Rick Perry stands by controversial Turkey claim

SPARTANBURG, SC- JANUARY 8: Republican presidential candidate, Texas Gov. Rick Perry speaks during a campaign stop at the Beacon Drive-In January 8, 2012 in Spartanburg, South Carolina. After suffering a fifth place finish in the Iowa caucuses, Gov. Perry has returned to the campaign trail in South Carolina with events for the next several days in hopes of keeping his candidacy alive. (Photo by Rainier Ehrhardt/Getty Images) Rainier Ehrhardt

Rainier Ehrhardt/Getty Images
FLORENCE, S.C. - Texas Gov. Rick Perry said he stands by his assessment of the leaders of Turkey as "Islamic terrorists," after he was criticized by the country's U.S. ambassador for a "1970s" view of its politics.

"When you see the number of actions against your citizens that we would consider to be terrorist acts, I stand by my statement," Perry told reporters at a press conference today. Perry pointed to the increased rate of attacks on women and concluded, "I respect his sovereign right to say that but I respect my sovereign right to be critical of countries that treat their citizens that way."

During a candidates' debate Monday night, Perry was asked if Turkey should still be in the North Atlantic Treaty Organization since an Islamist-oriented party came into power.

Perry responded: "Well, obviously when you have a country that is being ruled by, what many would perceive to be Islamic terrorists, when you start seeing that type of activity against their own citizens," then the U.S. should reconsider Turkey's NATO inclusion. He added that he favored zeroing out U.S. aid to Turkey.

In a statement Tuesday, Namik Tan, Turkey's ambassador to the United States, expressed "disappointment" with Perry's remarks.

"Turkey is obviously not the same country that Governor Perry visited in the 1970s," he said. "As an accession country to the European Union and a founding member of the Council of Europe, Turkey has been continuously reviewing and enhancing the rights of all its citizens irrespective of their ethnic or religious background."

"While it was unfortunate, we do hope this episode in last night's debate leads to a better informed foreign policy discussion among the Republican Party candidates, one where long-standing allies are treated with respect not disdain."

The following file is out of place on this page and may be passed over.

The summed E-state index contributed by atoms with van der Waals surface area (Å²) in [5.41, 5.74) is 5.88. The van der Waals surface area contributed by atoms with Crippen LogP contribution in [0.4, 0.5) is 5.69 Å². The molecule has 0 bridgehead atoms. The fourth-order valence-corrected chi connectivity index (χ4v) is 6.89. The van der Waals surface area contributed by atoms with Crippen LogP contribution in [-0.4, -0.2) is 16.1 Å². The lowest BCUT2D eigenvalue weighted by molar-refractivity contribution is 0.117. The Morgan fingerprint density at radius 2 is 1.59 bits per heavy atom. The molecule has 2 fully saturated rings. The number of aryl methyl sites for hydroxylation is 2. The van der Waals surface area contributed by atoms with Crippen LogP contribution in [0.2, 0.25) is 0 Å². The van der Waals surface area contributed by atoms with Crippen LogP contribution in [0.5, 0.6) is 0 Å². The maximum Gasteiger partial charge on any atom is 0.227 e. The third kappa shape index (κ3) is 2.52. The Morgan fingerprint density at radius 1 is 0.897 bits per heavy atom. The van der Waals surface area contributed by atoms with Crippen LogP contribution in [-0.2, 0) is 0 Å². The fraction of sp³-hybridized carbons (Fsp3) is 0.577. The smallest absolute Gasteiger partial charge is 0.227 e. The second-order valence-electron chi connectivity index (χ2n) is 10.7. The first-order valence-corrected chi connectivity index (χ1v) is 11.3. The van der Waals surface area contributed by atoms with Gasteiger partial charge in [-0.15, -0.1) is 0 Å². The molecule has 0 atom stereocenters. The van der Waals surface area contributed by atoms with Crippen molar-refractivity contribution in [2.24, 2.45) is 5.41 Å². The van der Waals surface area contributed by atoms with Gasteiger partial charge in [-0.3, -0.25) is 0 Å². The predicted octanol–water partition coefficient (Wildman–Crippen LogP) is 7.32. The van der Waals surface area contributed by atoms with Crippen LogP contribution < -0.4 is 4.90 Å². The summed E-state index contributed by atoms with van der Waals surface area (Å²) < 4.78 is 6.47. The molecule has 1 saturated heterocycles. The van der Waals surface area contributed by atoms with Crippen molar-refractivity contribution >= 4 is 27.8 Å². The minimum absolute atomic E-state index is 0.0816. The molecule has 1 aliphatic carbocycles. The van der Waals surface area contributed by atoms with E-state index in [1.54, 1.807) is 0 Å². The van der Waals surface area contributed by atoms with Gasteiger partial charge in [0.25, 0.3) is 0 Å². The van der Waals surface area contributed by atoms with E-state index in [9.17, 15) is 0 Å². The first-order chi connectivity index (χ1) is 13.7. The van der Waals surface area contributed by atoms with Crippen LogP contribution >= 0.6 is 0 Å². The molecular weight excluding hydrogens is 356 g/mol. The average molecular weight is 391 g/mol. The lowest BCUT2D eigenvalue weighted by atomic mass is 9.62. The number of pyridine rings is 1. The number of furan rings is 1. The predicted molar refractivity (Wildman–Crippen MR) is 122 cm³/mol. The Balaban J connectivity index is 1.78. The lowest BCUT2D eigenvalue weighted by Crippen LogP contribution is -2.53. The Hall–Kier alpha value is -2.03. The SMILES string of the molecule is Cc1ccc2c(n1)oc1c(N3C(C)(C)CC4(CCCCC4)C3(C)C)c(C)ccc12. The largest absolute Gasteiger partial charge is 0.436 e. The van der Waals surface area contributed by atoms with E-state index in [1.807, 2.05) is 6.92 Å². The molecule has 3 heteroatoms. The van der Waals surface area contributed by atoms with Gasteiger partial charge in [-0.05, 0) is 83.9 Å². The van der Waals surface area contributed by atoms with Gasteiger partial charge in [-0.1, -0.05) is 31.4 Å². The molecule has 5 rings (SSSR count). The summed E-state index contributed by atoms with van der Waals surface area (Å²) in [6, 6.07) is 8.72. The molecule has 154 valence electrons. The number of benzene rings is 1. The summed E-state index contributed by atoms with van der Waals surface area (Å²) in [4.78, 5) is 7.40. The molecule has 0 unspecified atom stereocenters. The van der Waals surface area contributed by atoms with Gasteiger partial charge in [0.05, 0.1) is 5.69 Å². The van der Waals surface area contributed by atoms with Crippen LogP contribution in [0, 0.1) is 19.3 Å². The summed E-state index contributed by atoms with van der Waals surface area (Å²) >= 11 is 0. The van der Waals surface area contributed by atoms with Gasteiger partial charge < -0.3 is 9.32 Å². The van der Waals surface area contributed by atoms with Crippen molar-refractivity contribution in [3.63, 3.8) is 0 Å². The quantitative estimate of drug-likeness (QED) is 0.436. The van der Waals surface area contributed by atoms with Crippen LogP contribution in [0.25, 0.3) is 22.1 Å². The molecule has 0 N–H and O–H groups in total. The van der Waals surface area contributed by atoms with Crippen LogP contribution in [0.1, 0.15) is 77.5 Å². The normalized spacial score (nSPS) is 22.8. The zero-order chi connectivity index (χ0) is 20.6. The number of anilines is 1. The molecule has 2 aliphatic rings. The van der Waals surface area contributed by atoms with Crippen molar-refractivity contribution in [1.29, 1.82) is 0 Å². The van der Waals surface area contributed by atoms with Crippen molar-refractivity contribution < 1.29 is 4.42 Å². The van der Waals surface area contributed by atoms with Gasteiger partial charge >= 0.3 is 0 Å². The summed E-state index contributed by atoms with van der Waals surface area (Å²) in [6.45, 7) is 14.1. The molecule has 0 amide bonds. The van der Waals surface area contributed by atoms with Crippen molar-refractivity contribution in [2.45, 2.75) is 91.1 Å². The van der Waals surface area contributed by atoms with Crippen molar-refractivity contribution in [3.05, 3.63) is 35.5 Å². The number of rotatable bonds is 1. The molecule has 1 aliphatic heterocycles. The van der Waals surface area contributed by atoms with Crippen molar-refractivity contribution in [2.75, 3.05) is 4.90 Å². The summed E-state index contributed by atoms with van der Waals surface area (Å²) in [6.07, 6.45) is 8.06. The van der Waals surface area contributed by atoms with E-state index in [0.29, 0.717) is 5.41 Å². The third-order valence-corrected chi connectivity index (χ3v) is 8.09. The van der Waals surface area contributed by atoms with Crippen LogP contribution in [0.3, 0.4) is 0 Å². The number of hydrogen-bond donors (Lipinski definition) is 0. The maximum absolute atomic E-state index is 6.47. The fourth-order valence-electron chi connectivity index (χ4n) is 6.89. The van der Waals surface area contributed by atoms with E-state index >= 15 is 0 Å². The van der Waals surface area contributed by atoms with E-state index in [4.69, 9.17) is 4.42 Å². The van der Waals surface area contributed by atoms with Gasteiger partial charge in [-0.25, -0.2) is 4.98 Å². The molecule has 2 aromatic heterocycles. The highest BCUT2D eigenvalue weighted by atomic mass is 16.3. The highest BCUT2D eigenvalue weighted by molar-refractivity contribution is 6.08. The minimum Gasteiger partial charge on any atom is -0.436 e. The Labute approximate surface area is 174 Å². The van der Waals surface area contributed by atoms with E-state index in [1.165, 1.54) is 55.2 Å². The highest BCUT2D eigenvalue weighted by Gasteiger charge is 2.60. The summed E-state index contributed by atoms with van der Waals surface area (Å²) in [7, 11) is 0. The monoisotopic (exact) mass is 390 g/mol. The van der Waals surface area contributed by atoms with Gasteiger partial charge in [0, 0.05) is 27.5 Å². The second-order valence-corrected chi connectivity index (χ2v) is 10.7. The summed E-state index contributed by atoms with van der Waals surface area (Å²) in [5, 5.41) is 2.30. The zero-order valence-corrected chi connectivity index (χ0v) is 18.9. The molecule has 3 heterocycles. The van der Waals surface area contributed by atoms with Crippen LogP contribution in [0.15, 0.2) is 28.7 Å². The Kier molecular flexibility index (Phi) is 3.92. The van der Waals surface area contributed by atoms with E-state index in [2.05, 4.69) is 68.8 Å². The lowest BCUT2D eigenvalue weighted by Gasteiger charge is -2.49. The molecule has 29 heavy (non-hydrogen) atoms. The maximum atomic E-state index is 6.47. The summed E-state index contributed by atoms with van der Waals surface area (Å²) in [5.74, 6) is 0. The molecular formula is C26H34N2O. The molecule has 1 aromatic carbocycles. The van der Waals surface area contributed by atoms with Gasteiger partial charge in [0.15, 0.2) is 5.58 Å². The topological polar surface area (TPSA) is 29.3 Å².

Also at the press conference, Perry challenged rival Rick Santorum on his conservative credentials, saying, "Rick Santorum is a good man, he is a good father, he's a good Catholic. But he hasn't always been a good conservative. I make exceptions with his vote for Sonia Sotomayor."

He called the Supreme Court justice a "pro-abortion" and "liberal jurist" and said that Santorum's vote in favor of her appointment to the appellate court helped pave the way for her later rise to the highest court.

Perry's decision to mention specifically that Santorum is a Catholic may be a way of appealing to the state's many evangelical voters. Only 10 percent of South Carolinians are Catholic, according to the Gallup polling firm, while 74 percent the state's residents identify as Protestant or non-Catholic Christian. Perry himself is an evangelical Christian who was raised as a Methodist.

Perry was coy about his political future should he finish at the back of the pack as recent polls predict he might. "I'm pretty focused on South Carolina, so not Disney World," he told a reporter when asked about his next destination. "We're headed to South Carolina, South Carolina, and South Carolina. Then we'll go to Disney World."

Full CBS News coverage: Rick Perry
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    Rebecca Kaplan covers the 2012 presidential campaign for CBS News and National Journal.

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